Other features and advantages of the invention will be better understood by reference to the following detailed description, offered by way of non-limitative example, with reference to the attached drawings wherein:
FIG. 1 is a schematic diagram of a laser embodying the principles of the invention;
FIG. 2 is a cross-sectional view of a first embodiment of the laser according to the invention;
FIG. 3 is a cross-sectional view of a second embodiment of the laser according to the present invention having a structure including separate confinements; and
FIG. 4 is a perspective view of the laser shown in section in FIG. 2.
In referring to the figures, like reference numerals represent like or corresponding parts throughout.
Lasers having distributed resonators comprise, instead of the end cavity mirrors employed in conventional lasers, a periodic structure in which the refractive index and the gain in the laser waveguide are spatially modulated. The grating permits a feedback between a guided mode propagating in one direction with a guided mode propagating in the opposite direction and in these particular conditions of excitation, grid spacing, doping, and dimensions of the different layers there is produced in the guide a laser effect with a wavelength defined by the following equation:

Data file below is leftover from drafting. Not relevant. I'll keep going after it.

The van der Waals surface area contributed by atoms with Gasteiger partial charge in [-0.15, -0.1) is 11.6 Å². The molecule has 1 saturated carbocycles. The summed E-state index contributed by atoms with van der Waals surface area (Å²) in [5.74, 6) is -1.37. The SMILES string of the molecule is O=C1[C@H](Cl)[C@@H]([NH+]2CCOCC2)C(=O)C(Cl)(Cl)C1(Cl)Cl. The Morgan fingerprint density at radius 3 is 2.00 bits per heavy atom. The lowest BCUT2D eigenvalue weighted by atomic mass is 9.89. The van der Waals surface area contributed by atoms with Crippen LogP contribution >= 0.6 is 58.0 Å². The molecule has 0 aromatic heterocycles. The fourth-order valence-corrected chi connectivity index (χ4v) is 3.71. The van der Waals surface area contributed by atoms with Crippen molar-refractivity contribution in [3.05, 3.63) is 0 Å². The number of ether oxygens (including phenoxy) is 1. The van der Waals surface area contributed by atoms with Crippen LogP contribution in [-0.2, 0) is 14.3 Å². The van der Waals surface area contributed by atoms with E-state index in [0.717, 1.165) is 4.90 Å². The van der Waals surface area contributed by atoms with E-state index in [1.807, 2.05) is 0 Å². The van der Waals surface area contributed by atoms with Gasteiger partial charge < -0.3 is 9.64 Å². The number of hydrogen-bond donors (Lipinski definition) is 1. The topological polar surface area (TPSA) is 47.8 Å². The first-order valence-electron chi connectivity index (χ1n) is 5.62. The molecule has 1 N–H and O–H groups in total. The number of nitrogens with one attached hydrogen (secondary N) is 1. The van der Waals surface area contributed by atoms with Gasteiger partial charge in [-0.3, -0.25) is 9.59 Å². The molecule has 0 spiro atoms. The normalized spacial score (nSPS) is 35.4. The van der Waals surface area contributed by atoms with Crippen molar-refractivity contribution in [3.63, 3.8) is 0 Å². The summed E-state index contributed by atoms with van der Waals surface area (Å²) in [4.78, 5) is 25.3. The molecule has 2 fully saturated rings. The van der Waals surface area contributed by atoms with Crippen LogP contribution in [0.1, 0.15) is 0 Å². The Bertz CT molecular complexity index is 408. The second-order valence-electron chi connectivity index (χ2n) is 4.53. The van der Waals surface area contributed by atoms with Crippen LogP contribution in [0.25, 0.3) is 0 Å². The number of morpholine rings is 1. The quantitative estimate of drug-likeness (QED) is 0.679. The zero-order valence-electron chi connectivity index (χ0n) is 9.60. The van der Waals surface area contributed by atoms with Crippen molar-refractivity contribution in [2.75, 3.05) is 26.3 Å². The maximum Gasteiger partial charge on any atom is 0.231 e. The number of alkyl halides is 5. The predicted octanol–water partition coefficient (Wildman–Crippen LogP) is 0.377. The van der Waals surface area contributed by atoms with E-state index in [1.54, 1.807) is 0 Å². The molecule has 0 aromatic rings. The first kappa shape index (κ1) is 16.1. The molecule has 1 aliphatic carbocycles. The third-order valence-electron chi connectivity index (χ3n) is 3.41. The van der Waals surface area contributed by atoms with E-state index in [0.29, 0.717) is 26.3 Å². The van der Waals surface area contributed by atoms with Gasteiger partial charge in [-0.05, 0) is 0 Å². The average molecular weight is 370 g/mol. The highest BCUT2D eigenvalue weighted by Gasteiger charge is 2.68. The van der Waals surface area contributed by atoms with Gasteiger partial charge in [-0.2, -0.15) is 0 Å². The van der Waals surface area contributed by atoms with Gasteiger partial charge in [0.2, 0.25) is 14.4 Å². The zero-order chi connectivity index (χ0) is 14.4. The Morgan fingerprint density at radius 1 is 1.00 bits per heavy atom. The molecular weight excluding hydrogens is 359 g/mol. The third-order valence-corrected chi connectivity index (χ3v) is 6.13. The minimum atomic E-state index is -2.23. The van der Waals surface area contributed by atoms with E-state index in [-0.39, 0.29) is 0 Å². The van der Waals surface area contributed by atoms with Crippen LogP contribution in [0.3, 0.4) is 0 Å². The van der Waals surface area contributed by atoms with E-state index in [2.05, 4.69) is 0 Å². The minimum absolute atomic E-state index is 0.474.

where k is the order of the feedback employed, Λ the grid spacing, n2 the effective index of the active layer and λ the wavelength of the emitted radiation. The multiple laser device having a distributed resonator in accordance with the present invention will be described with reference to a GaAs semiconductor laser, because the manufacturing technology of this type of laser is well known. In the example described, a third order of feedback (k=3) is assumed.
In the prior art, a GaAs laser comprises an n-doped GaAs substrate having a refractive index n1, an active p-doped GaAs layer having a refractive index n2, and an epitaxial Ga1-a Alx As layer having a refractive index n3. Since the refractive index of the active layer is greater than the indices of the two other layers of the junction, the light emitted after the injection of minority carriers across the p-n junction can be guided in the active layer. The synchronism effect of the emission stimulated by reflection is obtained by means of a grating etched at the interface between the two p-doped layers.